The Dollmaker’s Daughter is about Amity Archer. Those of you who read The Shopkeeper’s Widow will remember Amity’s brother Field Archer. Field becomes reacquainted with Delany Fleet when he arrives at her shop bearing a gift of new doll clothes for an old childhood doll.

Field is surprised and a little scandalized to find that his mother, Ann Archer, is supplying Delany with dolls and other toys to sell in her toy store. Ann’s unconventionality is inherited by her daughter Amity, though it manifests in a different way.

The next book is tentatively titled The Woodcarver’s Granddaughter. It is Ann Wrights story. I thought it could be called “The Dollmaker”, but my editor thought it would be too confusing to readers. It takes place at a Christmas house party in 1740.

Sounds interesting! Besides posting comments on your website, how can your readers and fans support you? 

By asking your local library to order my books, leaving positive reviews on your store of choice, and telling your friends if you liked my book.

It’s been a pleasure getting to know more about you and your books, Izzy! Thanks so much for the interview. May God continue to bless you as you write for Him.

Join the conversation. Do you enjoy books set in the eighteenth century? Do you live in an area rich in history? If so, where? Do you have any questions for Izzy?

Remember to comment by July 20 for a chance to win a digital copy of Izzy’s book!

The Dollmaker’s Daughter by Izzy James

Click the book cover for a purchase link

Forgetful scientist Simon Morgan lost his chance with Amity Archer ten years ago. He knows there is no hope…until a sea captain trades a meal for an ancient stone reputed to have the power to give him his heart’s desire. Immediately after pocketing the stone, Simon runs into Amity. Did the ancient artifact cause this chance encounter or was it mere coincidence?

Like her favorite travel writer Mrs. Peabody, Amity Archer yearns for adventure, but she’s horrified when her father asks Simon Morgan to escort her on her first real adventure. 

With Amity’s Aunt Clementine as a buffer between them, will Simon be able to prove that his love for Amity is real? Can Amity show Simon that her love for him has nothing to do with a so-called magical rock?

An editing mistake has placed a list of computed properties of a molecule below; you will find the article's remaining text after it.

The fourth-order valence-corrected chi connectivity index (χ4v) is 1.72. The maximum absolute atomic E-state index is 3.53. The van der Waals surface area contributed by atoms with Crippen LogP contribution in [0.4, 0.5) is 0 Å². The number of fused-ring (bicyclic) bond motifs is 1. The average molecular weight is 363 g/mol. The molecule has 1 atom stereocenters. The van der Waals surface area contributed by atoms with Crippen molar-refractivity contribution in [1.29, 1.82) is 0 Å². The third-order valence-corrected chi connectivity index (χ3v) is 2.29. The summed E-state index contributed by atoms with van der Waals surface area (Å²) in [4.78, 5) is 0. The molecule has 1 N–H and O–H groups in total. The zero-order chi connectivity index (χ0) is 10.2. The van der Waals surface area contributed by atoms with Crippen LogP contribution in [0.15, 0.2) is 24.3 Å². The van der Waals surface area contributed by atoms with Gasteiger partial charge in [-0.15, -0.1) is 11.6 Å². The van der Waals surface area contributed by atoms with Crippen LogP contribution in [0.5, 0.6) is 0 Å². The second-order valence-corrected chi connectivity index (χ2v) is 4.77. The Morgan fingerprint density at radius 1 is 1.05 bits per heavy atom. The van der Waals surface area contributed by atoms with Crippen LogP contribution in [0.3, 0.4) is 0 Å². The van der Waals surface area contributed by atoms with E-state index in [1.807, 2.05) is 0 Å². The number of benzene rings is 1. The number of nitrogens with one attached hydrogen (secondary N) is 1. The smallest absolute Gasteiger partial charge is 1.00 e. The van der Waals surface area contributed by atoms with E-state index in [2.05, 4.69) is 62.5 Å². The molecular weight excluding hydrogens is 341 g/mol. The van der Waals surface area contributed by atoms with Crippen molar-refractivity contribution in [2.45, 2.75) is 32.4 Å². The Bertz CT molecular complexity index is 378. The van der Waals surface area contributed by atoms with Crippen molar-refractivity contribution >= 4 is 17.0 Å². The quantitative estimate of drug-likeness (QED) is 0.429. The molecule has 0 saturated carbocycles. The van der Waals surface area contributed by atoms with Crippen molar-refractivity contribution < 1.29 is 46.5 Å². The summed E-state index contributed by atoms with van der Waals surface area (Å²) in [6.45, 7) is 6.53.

Izzy James photo

Izzy James is a writer of Inspirational Contemporary and Historical Romance. She lives in coastal Virginia with her fantastic husband in a house brimming with books.

Connect with Izzy: Website / Facebook / Instagram / Gab / MeWe

Please share Izzy’s interview on social media to help promote her books!

If you missed last week’s interview with Mark Wainwright, find it here.

As a Jesus girl for more than thirty years, Deena Adams understands how important hope is to daily life, which fuels her passion to inspire others through hope-filled fiction based on true to life stories. She is represented by Tamela Hancock Murray of the Steve Laube Agency and is a multi-award-winning writer, an active ACFW member, and ACFW Virginia president. Connect with Deena through her website, Facebook, Twitter, and Instagram.


  • Deena Adams

    Congratulations to Deb Gorman! You’re the winner of Izzy’s book. Look for an email soon.

    Thanks to everyone who read the interview and joined the conversation!

  • Teresa+Moyer

    Another great interview. I love getting to know authors through your interviews.

  • Deb Gorman

    Hi, Izzy!

    Thanks for being a guest on Deena’s blog. I love getting to know other authors . . . 🙂

    I have a question for you: when you begin to research for your next project, what research tools do you rely on the most?

    Thanks again…and thanks, Deena, for having her today.


    • Izzy James

      Honestly, I know this is going to sound lame, but generally start at the library. Then, if feasible I take a road trip to the museums of the locality where the story is set. So often those places, local museums, have resources like diaries of local people that I can’t discover if I don’t go.

      • Deb Gorman

        Thanks! My fiction stories (as yet unpublished, but getting close with 2 novels) are present-day, settings in my neck of the woods. The research I had to do for both was mostly online, and talking to some experts.

        • Traci Winget

          Always good to be introduced to a new author. Your books sound fascinating, and I really enjoy that time period. I live in Chesapeake, Great Bridge, Virginia. There is so much history around me and I have yet to truly investigate most of it. I look forward to reading your books. Blessings!
          Thanks Deena!

          • Deena Adams

            Thanks for stopping by and joining the conversation, Traci! I’m sure you’ll enjoy Izzy’s books. It’s fun to read books set near our hometown.

        • Izzy James

          I agree. Libraries are wonderful places! I do a bunch of online research too. It’s amazing the number of historical books, now out of print, that we can get online. I love it!

  • Christina Sinisi

    I’m excited to read books set in historical Virginia. I grew up on the other side of the state–near Roanoke.
    Williamsburg is one of my favorite places and I remember visiting as a child.